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Bioinorganic Chemistry and Applications
Volume 2012 (2012), Article ID 687291, 9 pages
Research Article

A Comparison of Epithelial Cells, Fibroblasts, and Osteoblasts in Dental Implant Titanium Topographies

1Department of Dentistry, Kaohsiung Armed Forces General Hospital, Kaohsiung 802, Taiwan
2School of Dentistry, College of Dental Medicine, Kaohsiung Medical University, Kaohsiung 807, Taiwan
3Medical Device Development Division, Metal Industries Research & Development Centre, Kaohsiung 82151, Taiwan
4Department of Biomedical Engineering, National Cheng Kung University, Tainan 701, Taiwan
5Laboratory of Fiber Application and Manufacturing, Department of Fiber and Composite Materials, Feng Chia University, School of Chinese Medicine, China Medical University, Taichung 40724, Taiwan
6Institute of Biomedical Engineering and Material Science, Central Taiwan University of Science and Technology, Taichung 40601, Taiwan
7Department of Fiber and Composite Materials, College of Engineering, Feng Chia University, 100 Wenhwa Road., Seatwen, Taichung 40724, Taiwan

Received 12 July 2011; Accepted 28 September 2011

Academic Editor: Ivano Bertini

Copyright © 2012 Fu-Yuan Teng et al. This is an open access article distributed under the Creative Commons Attribution License, which permits unrestricted use, distribution, and reproduction in any medium, provided the original work is properly cited.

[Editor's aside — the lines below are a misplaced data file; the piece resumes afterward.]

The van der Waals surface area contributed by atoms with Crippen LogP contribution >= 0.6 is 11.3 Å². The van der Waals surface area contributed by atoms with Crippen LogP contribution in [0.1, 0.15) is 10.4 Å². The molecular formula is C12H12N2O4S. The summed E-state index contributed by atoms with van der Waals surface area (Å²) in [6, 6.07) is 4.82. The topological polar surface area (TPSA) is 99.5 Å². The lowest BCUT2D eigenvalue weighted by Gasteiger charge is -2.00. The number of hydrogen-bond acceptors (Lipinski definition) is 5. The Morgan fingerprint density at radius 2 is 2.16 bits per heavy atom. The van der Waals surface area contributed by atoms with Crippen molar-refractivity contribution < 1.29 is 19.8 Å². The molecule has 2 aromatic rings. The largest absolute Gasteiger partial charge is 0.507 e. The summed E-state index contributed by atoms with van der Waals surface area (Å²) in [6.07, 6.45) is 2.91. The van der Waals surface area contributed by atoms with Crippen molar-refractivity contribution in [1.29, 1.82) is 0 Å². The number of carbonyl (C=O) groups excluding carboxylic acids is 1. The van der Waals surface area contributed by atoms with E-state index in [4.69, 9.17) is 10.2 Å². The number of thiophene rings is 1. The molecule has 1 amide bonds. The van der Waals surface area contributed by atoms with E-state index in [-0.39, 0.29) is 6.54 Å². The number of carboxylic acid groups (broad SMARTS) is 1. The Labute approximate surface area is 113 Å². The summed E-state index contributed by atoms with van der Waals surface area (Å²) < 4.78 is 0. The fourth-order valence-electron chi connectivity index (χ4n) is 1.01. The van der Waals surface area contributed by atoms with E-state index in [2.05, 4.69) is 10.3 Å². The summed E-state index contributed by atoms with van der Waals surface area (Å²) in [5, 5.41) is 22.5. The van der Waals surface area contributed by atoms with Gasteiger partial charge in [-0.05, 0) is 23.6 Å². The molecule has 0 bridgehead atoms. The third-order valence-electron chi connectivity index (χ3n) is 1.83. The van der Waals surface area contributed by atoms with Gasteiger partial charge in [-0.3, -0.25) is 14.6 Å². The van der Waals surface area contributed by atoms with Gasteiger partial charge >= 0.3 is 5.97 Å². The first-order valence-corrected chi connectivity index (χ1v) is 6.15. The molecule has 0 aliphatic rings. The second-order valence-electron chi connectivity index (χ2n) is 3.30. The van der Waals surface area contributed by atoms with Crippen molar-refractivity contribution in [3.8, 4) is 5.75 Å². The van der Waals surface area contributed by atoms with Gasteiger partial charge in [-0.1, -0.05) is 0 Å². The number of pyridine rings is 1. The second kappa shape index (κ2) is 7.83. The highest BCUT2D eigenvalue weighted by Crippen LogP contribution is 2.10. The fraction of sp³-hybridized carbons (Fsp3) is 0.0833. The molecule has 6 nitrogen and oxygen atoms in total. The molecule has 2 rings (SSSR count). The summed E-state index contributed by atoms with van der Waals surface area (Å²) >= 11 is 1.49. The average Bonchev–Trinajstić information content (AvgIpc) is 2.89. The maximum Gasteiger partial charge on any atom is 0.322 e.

The major challenge for dental implants is achieving optimal esthetic appearance and a concept to fulfill this criterion is evaluated. The key to an esthetically pleasing appearance lies in the properly manage the soft tissue profile around dental implants. A novel implant restoration technique on the surface was proposed as a way to augment both soft- and hard-tissue profiles at potential implant sites. Different levels of roughness can be attained by sandblasting and acid etching, and a tetracalcium phosphate was used to supply the ions. In particular, the early stage attaching and repopulating abilities of bone cell osteoblasts (MC3T3-E1), fibroblasts (NIH 3T3), and epithelial cells (XB-2) were evaluated. The results showed that XB-2 cell adhesive qualities of a smooth surface were better than those of the roughened surfaces, the proliferative properties were reversed. The effects of roughness on the characteristics of 3T3 cells were opposite to the result for XB-2 cells. E1 proliferative ability did not differ with any statistical significance. These results suggest that a rougher surface which provided calcium and phosphate ions have the ability to enhance the proliferation of osteoblast and the inhibition of fibroblast growth that enhance implant success ratios.